Here and Elsewhere

On the surface of it, this project was inspired by the simple idea that my “here” is another person’s “elsewhere”.

My “elsewhere” is someone else’s “here”. That one of the miracles of story is that readers can learn about an “elsewhere” without leaving “here”.

And, in this strange year, when COVID19’s travel plans have been more elaborate and extensive than most people’s, we’ve had occasion to stop and think about the world in different ways.

Photo by Jorge Tung on Unsplash

It’s amazing, how easily we can choose to broaden/narrow our experience of the world.

A common misconception is that stories of human movement in the world – of emigration and immigration – are all the same.

But if you contemplate that, for just an instant, you can see how ridiculous that idea is: stories can fill the gaps in our comprehension.

Even in the digital age, we can choose to isolate ourselves, to disregard the aspects of the world which are unfamiliar to us.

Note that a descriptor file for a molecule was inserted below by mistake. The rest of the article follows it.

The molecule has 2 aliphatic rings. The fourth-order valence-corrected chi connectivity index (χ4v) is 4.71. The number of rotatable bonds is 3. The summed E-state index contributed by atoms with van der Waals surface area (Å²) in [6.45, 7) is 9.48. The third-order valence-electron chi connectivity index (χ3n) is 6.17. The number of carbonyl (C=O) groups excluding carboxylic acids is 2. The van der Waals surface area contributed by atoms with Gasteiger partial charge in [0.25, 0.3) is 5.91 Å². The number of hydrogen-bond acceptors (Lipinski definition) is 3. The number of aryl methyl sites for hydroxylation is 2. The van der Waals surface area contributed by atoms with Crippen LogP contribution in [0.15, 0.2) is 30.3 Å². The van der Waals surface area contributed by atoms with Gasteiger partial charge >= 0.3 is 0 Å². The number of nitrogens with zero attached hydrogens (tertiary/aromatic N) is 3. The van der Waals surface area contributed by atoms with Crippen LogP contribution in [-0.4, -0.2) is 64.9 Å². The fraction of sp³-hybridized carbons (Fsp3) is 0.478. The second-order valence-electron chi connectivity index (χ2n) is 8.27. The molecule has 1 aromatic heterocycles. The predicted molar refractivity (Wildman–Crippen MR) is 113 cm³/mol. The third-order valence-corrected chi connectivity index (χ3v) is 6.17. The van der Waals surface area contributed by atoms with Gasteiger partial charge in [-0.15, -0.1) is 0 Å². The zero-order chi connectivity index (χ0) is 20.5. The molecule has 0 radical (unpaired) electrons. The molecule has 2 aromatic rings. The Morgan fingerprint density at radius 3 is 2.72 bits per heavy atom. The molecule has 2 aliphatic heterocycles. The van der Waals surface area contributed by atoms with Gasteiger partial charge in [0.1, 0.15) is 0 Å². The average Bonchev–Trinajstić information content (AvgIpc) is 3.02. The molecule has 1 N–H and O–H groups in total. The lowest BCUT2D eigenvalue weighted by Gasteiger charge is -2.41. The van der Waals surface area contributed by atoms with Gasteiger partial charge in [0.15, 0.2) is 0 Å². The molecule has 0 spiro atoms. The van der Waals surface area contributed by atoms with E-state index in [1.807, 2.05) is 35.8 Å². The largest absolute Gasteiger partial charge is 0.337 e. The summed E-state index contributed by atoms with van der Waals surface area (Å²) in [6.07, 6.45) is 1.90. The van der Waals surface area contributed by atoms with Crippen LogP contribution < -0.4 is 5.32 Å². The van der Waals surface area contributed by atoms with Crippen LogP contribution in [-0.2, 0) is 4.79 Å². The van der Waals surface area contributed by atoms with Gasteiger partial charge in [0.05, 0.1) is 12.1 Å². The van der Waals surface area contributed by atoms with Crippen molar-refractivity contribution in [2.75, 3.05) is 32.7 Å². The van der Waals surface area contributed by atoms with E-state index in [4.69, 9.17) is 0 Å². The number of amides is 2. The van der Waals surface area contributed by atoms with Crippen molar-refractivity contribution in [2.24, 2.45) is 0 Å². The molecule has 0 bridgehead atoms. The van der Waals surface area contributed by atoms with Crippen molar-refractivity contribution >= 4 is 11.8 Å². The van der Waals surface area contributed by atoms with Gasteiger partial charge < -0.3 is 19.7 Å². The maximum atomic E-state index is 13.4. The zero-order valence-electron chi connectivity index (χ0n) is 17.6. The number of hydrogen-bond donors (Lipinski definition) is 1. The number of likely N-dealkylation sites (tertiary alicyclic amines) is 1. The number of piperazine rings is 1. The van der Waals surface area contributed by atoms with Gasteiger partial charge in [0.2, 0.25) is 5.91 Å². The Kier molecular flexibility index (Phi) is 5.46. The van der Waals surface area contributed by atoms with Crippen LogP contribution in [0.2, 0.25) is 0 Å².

With so many people choosing to focus, right now, on what we cannot do and where we cannot go, the opposite is also true.

Anyone who has the resources to create a sourdough starter or experiment with bitters can take themselves to anybody’s “here” or “elsewhere”.

Something as random as a desk calendar, with illustrations of global cities, can inspire you to read and learn.

In 2020, I travelled to twelve cities and read/watched dozens of stories that broadened my horizons: CopenhagenLondonHavanaKyotoParisSan FranciscoMarrakechMexico CityRomeShanghaiAmsterdam and New York City.

In 2021, my focus shifted to stories of migration and immigration: Spring, Summer, Autumn, Winter